But that number is probably too high. This is clear from some work done by the well-known Israeli NGO B’tselem. B’tselem is highly critical of Israeli settlement policy in the West Bank, and commissioned a detailed survey of the West Bank to determine the degree of settlement control and published a highly critical report last year. The group choose to focus their publicity for the report on the fact that municipal and regional councils associated with the settlements had theoretical legal jurisdiction over 42% of the West Bank, but they also conceded that their survey showed that the “built-up area” of settlements constituted a mere .99% of West Bank land. (As for the 42% number, one often quoted by Palestinian advocates, it is pretty irrelevant. This is municipal jurisdiction – ie zoning, planning, responsibility for local road maintenance – over mostly empty land. This land can become part of a future Palestinian state essentially at the stroke of a pen.)

As an American CBS News story about the B’tselem report noted,

Although the actual buildings of the settlements cover just 1 percent of the West Bank’s land area, their jurisdiction and regional councils extends to more than 42 percent, the group added.

And then there’s what the Palestinians themselves say on the subject. Just a few weeks ago, veteran Palestinian negotiator Saeb Erekat gave an interview with the Arabic radio station As-Shams about the 2008 negotiations with the Olmert government, and agreed that the settlements were approximately 1.1% of the West Bank. According to the left-leaning Israeli daily Haaretz

Erekat stated furthermore that despite Israel’s continual policy of “occupation and settlement building,” an aerial photograph provided by European sources shows that settlements have been built on approximately 1.1% of the West Bank…

The above was highlighted by veteran Israeli columnist Evelyn Gordon, who also noted a very interesting recent quote from former Obama Administration Middle East mediator George Mitchell concerning the Palestinian demand for a complete settlement freeze before negotiations can re-commence.

Commenting on the 10-month moratorium on most new building in settlements put in place by the Netanyahu government in 2009-2010, Mitchell noted:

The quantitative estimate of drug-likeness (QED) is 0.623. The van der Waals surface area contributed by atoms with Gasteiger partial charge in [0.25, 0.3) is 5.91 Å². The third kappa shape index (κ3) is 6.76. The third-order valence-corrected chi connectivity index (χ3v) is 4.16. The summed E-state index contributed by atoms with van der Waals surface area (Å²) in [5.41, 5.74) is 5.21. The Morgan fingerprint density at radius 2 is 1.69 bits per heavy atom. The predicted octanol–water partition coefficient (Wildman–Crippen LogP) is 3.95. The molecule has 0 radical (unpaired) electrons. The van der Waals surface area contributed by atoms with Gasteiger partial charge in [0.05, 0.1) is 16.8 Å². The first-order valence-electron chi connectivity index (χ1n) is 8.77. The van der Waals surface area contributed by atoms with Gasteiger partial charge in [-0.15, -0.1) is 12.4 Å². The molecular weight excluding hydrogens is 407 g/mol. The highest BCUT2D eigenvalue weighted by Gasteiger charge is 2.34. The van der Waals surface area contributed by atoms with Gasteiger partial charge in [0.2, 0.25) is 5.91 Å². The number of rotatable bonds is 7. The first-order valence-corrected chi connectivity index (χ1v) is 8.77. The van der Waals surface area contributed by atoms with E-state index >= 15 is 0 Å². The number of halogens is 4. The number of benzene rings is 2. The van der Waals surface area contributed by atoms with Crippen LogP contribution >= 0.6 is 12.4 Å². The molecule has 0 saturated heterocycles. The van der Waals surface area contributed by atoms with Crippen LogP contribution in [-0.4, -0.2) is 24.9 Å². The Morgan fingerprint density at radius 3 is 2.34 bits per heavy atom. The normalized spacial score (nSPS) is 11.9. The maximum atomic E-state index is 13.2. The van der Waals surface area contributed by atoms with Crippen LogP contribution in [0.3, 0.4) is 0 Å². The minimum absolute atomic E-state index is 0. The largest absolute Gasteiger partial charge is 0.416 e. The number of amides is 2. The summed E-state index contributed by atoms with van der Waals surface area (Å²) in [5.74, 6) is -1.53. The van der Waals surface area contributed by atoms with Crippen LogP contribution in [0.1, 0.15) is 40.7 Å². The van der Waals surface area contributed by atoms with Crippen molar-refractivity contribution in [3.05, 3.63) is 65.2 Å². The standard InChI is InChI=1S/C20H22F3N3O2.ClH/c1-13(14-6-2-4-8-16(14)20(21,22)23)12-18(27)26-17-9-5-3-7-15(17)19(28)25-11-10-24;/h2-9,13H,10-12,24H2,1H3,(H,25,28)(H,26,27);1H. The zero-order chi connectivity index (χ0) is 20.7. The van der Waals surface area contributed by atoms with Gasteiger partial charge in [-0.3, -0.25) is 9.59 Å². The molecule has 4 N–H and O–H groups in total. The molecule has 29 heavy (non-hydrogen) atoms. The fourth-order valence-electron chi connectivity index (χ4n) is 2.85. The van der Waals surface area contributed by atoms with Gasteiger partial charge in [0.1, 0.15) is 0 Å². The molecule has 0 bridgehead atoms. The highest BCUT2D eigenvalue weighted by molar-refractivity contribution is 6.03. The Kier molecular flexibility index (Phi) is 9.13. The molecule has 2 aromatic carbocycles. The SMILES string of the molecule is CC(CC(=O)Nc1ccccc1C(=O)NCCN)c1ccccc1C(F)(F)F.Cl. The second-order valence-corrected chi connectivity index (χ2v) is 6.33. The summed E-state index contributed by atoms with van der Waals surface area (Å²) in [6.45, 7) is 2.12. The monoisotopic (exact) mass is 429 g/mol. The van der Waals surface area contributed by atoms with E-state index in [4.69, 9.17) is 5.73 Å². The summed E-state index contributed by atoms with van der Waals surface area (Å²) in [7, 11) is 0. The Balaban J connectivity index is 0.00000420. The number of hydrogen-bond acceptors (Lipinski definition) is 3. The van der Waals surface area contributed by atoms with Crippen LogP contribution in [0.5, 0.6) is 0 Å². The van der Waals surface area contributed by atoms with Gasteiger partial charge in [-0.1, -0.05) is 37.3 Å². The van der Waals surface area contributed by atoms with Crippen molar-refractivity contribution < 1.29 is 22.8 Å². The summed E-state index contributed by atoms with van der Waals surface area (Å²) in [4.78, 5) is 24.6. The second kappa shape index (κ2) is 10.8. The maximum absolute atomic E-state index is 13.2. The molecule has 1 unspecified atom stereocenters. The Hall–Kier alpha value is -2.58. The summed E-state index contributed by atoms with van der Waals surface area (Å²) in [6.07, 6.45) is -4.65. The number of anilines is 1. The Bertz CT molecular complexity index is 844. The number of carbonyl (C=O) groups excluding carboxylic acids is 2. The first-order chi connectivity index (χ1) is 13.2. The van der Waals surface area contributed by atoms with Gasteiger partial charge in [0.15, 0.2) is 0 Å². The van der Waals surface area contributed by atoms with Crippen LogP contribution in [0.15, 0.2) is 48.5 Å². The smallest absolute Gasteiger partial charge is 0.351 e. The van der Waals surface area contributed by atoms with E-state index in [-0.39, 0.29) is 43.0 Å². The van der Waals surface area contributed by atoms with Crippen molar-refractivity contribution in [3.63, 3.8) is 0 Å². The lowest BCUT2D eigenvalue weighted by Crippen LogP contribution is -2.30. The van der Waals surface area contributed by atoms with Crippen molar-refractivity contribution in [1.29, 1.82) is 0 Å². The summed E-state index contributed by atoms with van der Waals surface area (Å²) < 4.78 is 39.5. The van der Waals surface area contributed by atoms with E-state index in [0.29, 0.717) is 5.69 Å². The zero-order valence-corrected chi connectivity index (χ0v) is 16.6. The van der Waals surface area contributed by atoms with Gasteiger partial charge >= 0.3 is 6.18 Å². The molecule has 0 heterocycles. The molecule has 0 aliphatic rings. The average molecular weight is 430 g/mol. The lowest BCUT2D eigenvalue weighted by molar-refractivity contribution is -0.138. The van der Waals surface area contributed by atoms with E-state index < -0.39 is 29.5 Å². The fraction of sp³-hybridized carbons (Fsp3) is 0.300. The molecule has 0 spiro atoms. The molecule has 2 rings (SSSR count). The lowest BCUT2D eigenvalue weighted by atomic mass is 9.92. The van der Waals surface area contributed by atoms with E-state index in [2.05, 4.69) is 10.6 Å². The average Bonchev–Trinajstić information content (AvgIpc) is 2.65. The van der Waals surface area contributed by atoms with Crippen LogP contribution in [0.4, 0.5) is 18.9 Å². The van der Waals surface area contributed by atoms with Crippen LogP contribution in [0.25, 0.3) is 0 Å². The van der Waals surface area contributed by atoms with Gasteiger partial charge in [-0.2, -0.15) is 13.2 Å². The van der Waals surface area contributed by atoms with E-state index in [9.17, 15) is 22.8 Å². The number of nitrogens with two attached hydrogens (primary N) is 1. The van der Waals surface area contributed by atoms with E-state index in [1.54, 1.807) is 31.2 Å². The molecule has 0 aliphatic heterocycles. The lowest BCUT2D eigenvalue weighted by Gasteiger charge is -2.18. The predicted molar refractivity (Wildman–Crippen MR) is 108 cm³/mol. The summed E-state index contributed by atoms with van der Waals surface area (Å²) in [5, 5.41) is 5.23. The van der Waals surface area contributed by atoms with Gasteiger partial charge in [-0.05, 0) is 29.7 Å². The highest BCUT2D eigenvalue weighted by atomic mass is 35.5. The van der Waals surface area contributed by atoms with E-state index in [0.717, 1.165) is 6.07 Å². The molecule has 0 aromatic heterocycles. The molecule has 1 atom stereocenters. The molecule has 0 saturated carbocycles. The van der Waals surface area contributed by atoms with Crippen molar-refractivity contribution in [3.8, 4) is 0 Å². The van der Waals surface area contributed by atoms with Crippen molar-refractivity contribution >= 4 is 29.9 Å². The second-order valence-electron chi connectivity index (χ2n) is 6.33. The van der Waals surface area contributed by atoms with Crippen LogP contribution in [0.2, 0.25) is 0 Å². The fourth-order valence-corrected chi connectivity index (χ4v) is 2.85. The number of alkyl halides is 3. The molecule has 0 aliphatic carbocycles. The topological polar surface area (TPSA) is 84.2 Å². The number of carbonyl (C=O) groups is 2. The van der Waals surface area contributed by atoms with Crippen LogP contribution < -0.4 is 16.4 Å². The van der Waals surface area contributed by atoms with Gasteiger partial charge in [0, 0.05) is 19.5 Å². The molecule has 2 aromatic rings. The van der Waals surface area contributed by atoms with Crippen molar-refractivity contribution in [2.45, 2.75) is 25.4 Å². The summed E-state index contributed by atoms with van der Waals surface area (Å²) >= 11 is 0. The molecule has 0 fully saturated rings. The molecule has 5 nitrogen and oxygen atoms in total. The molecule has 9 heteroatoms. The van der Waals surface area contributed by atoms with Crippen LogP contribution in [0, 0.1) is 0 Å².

The Palestinians opposed it on the grounds, in their words, that it was worse than useless. So they refused to enter into the negotiations until nine months of the ten had elapsed. Once they entered, they then said it was indispensable. What had been worse than useless a few months before then became indispensable and they said they would not remain in the talks unless that indispensable element were extended.

Mitchell, I think it is fair to say, is generally regarded as having been pretty sympathetic to Palestinian demands vis a vis settlements. Yet here he is strongly implying that Palestinian obsession with halting construction in settlements seemed to be little more than a negotiating ploy, a tactical game.

Given the above, I am hoping that fewer intelligent and well-meaning people, interested in finding a genuine two state Israeli-Palestinian resolution will say stupid and ill-informed things about settlements.

Of course, just because settlements are not growing in terms of area, and they take up less, probably much less, than 2% of the West Bank does not mean they are not an issue in the peace talks and process at all, nor that there is never reasonable grounds for criticising Israeli settlement policies. And of course, infrastructure such as roads necessary to support settlements does take up additional West Bank land which will need to be annexed to Israel in exchange for land swaps in any future peace deal (On land swaps, David Makovsky’s Washington Institute study from last year, “Imagining the Border” still provides the definitive guide to how they could be done.)

But the issue is vastly overblown in many forums, where it is taken for granted that the settlements are proof positive of Israeli ill-will and responsibility for the perpetuation of the conflict, as well as justifying abandoning hopes for a two state resolution. I am hoping that the facts above provide the basis for a little bit of perspective on the issue, though given the emotion, passion, and sheer bloody-mindedness that often adheres to discussion and debate about the Middle East, I probably shouldn’t hold my breath.

Tzvi Fleischer